The LuLac Edition #1378, Nov. 20th, 2010
PHOTO INDEX: OUR "INTERVIEW" LOGO.
This week the warden at the Lackawanna County Prison resigned after a longer than average tenure. There were things in the prison that weren’t running right and a change was in order. I talked to a former inmate who did her time at the prison across the street from Andy Gavin’s.
Q: When you were in prison, what did you think about?
A: (Laughing) Going to Andy Gavin’s for some wings and a Pepsi.
A: I thought about getting out. Doing my time.
Q: How long were you there?
A: 13 months. I was sentenced to three years but I went to a halfway house in New York and served out the rest of my time.
Q: What were you in for?
A: Drug possession. The cops found $10,000 worth of drugs in my car. But it wasn’t mine.
Q: Yeah, you told me that before. They all say that.
A: You’ll never believe it but the Judge did. I didn’t get as near as I should’ve.
Q: What were the drugs doing there?
A: A guy I knew put them in my car.
Q: The doctor?
A: Uh, let’s just call him a medical professional.
Q: But he wasn’t a medical doctor?
A: No, we don’t want to make doctors look bad.
Q: What was prison life like?
A: Well, for me it was routine. Regimented. And I was okay with that because I went to Catholic school had a strict family, had curfews, had chores and towed the line. I was the oldest so more was expected. So it was like that movie “Ground Hog Day”, it was the same thing every day.
Q: What were the guards and staff like?
A: Okay. There were some dumb asses and some nasty people but if you were smart you never fought them.
Q: Were you ever asked to do something you didn’t want to do?
A: Uh toilets.
Q: That was a chore, were you ever harassed sexually or physically by any of the guards?
Q: You’re a pretty girl, why not?
A: Because I think I reminded them of their little sister. And boy did I play that up. I knew some of the guys were local and I’d always engage them in conversation relative to Scranton.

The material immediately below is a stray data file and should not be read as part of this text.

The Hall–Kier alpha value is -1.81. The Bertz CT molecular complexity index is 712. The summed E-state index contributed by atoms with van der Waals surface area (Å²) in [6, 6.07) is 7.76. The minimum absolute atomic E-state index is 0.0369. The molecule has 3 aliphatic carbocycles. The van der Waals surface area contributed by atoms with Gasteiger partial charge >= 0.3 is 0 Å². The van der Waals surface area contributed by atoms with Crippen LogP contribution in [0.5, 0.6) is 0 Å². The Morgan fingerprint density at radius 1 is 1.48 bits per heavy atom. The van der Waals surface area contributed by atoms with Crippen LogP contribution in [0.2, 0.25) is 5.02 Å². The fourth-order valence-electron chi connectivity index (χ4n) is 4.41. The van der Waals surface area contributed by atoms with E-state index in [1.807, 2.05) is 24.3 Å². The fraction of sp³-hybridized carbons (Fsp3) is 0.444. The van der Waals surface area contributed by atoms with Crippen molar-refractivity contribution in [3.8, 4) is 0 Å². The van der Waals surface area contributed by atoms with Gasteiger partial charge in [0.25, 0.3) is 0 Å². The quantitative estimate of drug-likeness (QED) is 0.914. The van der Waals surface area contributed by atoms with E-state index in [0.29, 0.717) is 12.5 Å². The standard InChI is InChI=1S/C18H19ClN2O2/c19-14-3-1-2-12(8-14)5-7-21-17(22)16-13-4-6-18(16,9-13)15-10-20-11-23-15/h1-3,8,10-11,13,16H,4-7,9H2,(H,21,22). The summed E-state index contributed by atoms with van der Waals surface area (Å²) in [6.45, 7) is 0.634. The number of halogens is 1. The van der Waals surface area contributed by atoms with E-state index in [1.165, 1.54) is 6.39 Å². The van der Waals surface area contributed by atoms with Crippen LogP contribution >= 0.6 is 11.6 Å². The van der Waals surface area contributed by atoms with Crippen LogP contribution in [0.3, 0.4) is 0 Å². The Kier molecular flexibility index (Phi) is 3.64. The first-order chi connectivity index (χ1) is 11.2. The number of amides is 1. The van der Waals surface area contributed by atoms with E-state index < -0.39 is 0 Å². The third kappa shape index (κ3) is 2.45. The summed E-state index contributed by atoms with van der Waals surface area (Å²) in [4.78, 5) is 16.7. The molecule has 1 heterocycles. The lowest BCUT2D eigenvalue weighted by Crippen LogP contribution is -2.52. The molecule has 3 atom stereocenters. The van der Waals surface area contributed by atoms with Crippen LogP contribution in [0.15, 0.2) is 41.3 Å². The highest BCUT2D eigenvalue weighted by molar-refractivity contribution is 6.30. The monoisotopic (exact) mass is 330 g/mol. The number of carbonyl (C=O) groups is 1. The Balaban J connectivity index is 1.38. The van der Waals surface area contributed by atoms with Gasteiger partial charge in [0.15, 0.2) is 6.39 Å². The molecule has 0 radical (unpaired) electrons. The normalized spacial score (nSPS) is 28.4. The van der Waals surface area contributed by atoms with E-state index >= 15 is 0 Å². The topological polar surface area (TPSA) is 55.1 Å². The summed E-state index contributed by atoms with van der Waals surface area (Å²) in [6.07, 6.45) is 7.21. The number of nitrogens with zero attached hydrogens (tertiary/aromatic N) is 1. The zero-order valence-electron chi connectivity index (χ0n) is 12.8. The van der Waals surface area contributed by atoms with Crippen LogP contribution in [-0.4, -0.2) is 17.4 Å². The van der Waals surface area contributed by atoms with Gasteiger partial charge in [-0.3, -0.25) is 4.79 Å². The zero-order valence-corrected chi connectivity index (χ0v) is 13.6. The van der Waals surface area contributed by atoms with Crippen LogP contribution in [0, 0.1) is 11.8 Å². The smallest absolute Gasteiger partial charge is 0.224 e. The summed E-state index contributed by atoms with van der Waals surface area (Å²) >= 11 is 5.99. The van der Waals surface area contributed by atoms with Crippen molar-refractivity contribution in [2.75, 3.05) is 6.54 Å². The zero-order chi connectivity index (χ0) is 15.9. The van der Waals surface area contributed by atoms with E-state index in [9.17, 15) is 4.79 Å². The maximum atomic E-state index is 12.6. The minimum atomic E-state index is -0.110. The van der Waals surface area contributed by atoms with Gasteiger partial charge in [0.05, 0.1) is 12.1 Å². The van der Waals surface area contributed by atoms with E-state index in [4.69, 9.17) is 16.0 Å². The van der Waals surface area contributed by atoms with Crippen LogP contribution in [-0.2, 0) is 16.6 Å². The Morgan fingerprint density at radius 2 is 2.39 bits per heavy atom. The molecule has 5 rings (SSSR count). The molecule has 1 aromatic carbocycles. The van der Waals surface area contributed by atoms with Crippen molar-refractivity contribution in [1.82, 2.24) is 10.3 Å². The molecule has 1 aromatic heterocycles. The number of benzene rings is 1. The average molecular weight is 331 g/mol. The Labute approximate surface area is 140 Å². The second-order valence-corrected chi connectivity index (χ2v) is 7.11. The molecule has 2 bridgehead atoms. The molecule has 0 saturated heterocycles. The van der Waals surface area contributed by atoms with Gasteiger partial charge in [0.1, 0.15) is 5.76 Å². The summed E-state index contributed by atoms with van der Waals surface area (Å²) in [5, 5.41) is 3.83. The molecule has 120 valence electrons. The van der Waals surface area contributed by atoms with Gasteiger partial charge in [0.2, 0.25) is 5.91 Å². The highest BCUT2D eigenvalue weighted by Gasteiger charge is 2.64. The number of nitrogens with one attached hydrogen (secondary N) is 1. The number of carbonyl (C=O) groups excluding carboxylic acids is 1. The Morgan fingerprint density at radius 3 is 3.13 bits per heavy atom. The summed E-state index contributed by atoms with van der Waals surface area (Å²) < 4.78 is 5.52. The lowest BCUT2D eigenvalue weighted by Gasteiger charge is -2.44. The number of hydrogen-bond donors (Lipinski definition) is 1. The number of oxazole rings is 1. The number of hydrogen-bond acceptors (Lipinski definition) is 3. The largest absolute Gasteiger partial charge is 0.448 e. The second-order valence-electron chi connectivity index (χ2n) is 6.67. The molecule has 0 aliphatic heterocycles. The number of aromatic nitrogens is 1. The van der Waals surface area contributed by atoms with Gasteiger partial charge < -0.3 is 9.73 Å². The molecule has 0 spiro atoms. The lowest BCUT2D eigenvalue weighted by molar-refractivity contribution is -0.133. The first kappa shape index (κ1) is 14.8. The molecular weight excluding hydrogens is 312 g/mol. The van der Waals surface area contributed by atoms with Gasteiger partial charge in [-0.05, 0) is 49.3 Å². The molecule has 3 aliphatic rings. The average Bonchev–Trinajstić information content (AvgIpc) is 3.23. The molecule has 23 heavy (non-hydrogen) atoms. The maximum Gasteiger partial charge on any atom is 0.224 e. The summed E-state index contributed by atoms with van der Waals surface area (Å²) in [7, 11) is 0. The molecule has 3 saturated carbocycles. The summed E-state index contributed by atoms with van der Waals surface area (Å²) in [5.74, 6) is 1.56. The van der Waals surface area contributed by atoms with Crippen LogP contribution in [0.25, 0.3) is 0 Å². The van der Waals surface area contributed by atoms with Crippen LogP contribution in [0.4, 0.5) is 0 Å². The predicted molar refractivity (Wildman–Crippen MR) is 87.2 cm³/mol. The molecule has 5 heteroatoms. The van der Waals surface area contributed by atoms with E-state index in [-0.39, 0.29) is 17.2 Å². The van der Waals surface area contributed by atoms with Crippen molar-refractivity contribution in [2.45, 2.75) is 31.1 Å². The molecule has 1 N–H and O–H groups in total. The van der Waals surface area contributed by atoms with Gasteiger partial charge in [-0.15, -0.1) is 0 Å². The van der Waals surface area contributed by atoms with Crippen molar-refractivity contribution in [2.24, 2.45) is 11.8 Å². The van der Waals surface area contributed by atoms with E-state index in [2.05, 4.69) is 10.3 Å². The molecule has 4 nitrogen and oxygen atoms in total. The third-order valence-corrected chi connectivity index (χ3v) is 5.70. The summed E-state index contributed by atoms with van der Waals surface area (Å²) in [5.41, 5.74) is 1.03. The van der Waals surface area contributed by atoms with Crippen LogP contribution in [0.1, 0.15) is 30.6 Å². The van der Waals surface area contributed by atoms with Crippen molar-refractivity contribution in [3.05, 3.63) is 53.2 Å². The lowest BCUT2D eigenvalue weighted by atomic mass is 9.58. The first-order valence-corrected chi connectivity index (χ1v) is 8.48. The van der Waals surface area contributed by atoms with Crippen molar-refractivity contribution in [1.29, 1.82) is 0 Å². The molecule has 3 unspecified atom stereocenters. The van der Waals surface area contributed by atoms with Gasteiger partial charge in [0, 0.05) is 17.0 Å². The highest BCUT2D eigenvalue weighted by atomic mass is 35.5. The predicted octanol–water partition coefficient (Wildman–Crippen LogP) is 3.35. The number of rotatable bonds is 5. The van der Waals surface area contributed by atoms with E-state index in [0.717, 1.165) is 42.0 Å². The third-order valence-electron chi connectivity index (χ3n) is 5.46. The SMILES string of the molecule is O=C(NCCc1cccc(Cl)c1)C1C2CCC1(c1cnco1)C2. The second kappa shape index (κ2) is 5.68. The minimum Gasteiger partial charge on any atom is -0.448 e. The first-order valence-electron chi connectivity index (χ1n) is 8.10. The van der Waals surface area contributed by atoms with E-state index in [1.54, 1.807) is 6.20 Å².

Q: Do you know of anyone harassed by guards?
A: Anything is possible but look, if you are a guard, are you going to risk losing your job?
Q: Some might.
A: I didn’t know of any.
Q: Were you ever denied medical care?
A: I never got sick. But I still don’t know how that girl with the baby, how, how that was missed.
Q: Did you have any friends in prison?
A: Two, an older lady my gram’s age and a lady a few years younger than my mother.
Q: Was there opportunity to have sex in prison?
A: Oh yeah.
Q: You’re bisexual, did you ever?
A: See that’s the male stereotype. You think women prisoners, you think lesbians.
Q: I got news for you kid, men will hear the words “girls night out” and we think that.
Q: So why no sex?
A: Can’t say.
Q: C’mon. This is anonymous.
Q: So why?
A: The chicks were butt ugly. Dave, I tell you I thought I was in a reverse beauty contest.
Q: Kind of catty?
Q: What did you do to pass the time?
A: Read and play cards. By the way my block loved “A Radio Story”.
Q: Thanks. Never made any sales on that but it's nice to hear. Why do you think you survived so well in prison?
A: I wasn’t into drugs and didn’t have an angle. I was there, nothing I could do.
Q: But were you busted for selling drugs.
A: Yes. But only the fools use. And I never did.
Q: But you sold right?
A: Dave.......not saying.
Q: Best days in prison?
A: Sundays and Tuesdays.
Q: Sundays. Don’t tell me you found Jesus!
A: No I believe in JC but I’m not a nut about it. Sunday was a day to kick back. Everything was slow.
A: You know.
A: You and my mom came to visit.
Q: Yep. We took 15 minute shifts. Gave her a chance to see you and get back to work.
A: I still think she has no idea why the hell you came to visit. Every once in a while she says “what was he doing there?”
Q:Yeah well. Going in the lobby was a trip. I was heavier there, sitting in the lobby with my cane. I didn’t think anyone would notice. I thought I’d blend in.
A: Dave you wore a suit every time you went there. My cellies thought you my lawyer.
Q: How was your lawyer?
A: They bled my parents financially. I just stopped it and did the time.
Q: You’re married now, does your husband know about the sentence?
A: Oh yeah, I mean I’m forever a felon. But he’s a good guy and we’re married now 3 years.
Q: Did you ever go into the complexities of your case with him?
A: Naw, I wouldn’t bother him with that, he’s from Mississippi.
Q: Oh yeah right.
A: Not a city slicker from Scranton like me and you.
Q: Do you follow the news about the prison?
Q: I know this is a strange question but did you think your stay there was stress free from the people who ran it?
A: They had rules but I never felt I was ever in danger. I mean from them. The guards, the prison. And then you have a group that watches you in terms of your cellies. I mean I'd never recommend it to anyone. But I never felt abused, or unsafe.
Q: What advice do you give to people maybe your age now or your age when you were busted on how to survive jail?
A: Stay out of trouble, keep quiet and be nice but firm.
Q: Good luck kid.
Q: Hey, any bambinos on the way?
A: Uh I’m reserving judgement on that for now. Being careful.
A: Hey I told you he’s from Mississippi.
Q: Oh, right.